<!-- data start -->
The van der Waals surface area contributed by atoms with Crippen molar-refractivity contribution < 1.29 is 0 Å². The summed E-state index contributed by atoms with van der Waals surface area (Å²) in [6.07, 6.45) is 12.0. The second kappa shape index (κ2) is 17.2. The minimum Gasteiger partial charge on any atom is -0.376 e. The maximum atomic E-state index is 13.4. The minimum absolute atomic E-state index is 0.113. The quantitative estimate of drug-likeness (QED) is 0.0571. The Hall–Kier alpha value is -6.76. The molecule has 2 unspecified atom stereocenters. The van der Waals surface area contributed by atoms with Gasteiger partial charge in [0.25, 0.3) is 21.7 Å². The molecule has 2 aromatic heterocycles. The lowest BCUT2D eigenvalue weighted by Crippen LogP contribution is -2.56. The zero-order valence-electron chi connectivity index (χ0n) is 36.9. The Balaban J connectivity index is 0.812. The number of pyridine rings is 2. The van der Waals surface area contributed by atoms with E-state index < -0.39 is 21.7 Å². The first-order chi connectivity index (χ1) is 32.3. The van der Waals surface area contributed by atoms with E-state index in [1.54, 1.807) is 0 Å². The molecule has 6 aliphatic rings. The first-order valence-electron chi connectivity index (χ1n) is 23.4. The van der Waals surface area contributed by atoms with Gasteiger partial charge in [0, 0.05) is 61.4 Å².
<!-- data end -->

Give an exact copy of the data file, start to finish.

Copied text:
The van der Waals surface area contributed by atoms with Crippen molar-refractivity contribution < 1.29 is 0 Å². The summed E-state index contributed by atoms with van der Waals surface area (Å²) in [6.07, 6.45) is 12.0. The second kappa shape index (κ2) is 17.2. The minimum Gasteiger partial charge on any atom is -0.376 e. The maximum atomic E-state index is 13.4. The minimum absolute atomic E-state index is 0.113. The quantitative estimate of drug-likeness (QED) is 0.0571. The Hall–Kier alpha value is -6.76. The molecule has 2 unspecified atom stereocenters. The van der Waals surface area contributed by atoms with Gasteiger partial charge in [0.25, 0.3) is 21.7 Å². The molecule has 2 aromatic heterocycles. The lowest BCUT2D eigenvalue weighted by Crippen LogP contribution is -2.56. The zero-order valence-electron chi connectivity index (χ0n) is 36.9. The Balaban J connectivity index is 0.812. The number of pyridine rings is 2. The van der Waals surface area contributed by atoms with E-state index < -0.39 is 21.7 Å². The first-order chi connectivity index (χ1) is 32.3. The van der Waals surface area contributed by atoms with E-state index in [1.54, 1.807) is 0 Å². The molecule has 6 aliphatic rings. The first-order valence-electron chi connectivity index (χ1n) is 23.4. The van der Waals surface area contributed by atoms with Gasteiger partial charge in [0, 0.05) is 61.4 Å².